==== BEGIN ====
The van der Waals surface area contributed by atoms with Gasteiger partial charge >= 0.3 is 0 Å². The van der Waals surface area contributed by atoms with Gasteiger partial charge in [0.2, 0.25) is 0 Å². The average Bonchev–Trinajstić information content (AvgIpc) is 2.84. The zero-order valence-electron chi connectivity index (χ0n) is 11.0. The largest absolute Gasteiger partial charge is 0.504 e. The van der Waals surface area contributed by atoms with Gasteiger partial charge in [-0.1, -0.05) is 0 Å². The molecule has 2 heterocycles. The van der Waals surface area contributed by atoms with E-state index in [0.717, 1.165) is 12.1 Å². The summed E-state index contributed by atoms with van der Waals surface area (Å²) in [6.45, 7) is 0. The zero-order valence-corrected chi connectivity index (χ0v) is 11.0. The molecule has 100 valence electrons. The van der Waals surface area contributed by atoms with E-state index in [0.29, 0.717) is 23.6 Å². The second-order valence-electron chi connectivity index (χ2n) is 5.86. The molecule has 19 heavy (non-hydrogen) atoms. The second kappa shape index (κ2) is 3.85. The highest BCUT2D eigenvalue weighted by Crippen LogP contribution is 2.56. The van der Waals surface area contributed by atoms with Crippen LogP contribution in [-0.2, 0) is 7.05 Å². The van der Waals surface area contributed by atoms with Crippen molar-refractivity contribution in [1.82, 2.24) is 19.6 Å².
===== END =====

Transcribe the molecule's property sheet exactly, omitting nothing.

The van der Waals surface area contributed by atoms with Gasteiger partial charge >= 0.3 is 0 Å². The van der Waals surface area contributed by atoms with Gasteiger partial charge in [0.2, 0.25) is 0 Å². The average Bonchev–Trinajstić information content (AvgIpc) is 2.84. The zero-order valence-electron chi connectivity index (χ0n) is 11.0. The largest absolute Gasteiger partial charge is 0.504 e. The van der Waals surface area contributed by atoms with Gasteiger partial charge in [-0.1, -0.05) is 0 Å². The molecule has 2 heterocycles. The van der Waals surface area contributed by atoms with E-state index in [0.717, 1.165) is 12.1 Å². The summed E-state index contributed by atoms with van der Waals surface area (Å²) in [6.45, 7) is 0. The zero-order valence-corrected chi connectivity index (χ0v) is 11.0. The molecule has 100 valence electrons. The van der Waals surface area contributed by atoms with E-state index in [0.29, 0.717) is 23.6 Å². The second-order valence-electron chi connectivity index (χ2n) is 5.86. The molecule has 19 heavy (non-hydrogen) atoms. The second kappa shape index (κ2) is 3.85. The highest BCUT2D eigenvalue weighted by Crippen LogP contribution is 2.56. The van der Waals surface area contributed by atoms with Crippen LogP contribution in [-0.2, 0) is 7.05 Å². The van der Waals surface area contributed by atoms with Crippen molar-refractivity contribution in [1.82, 2.24) is 19.6 Å².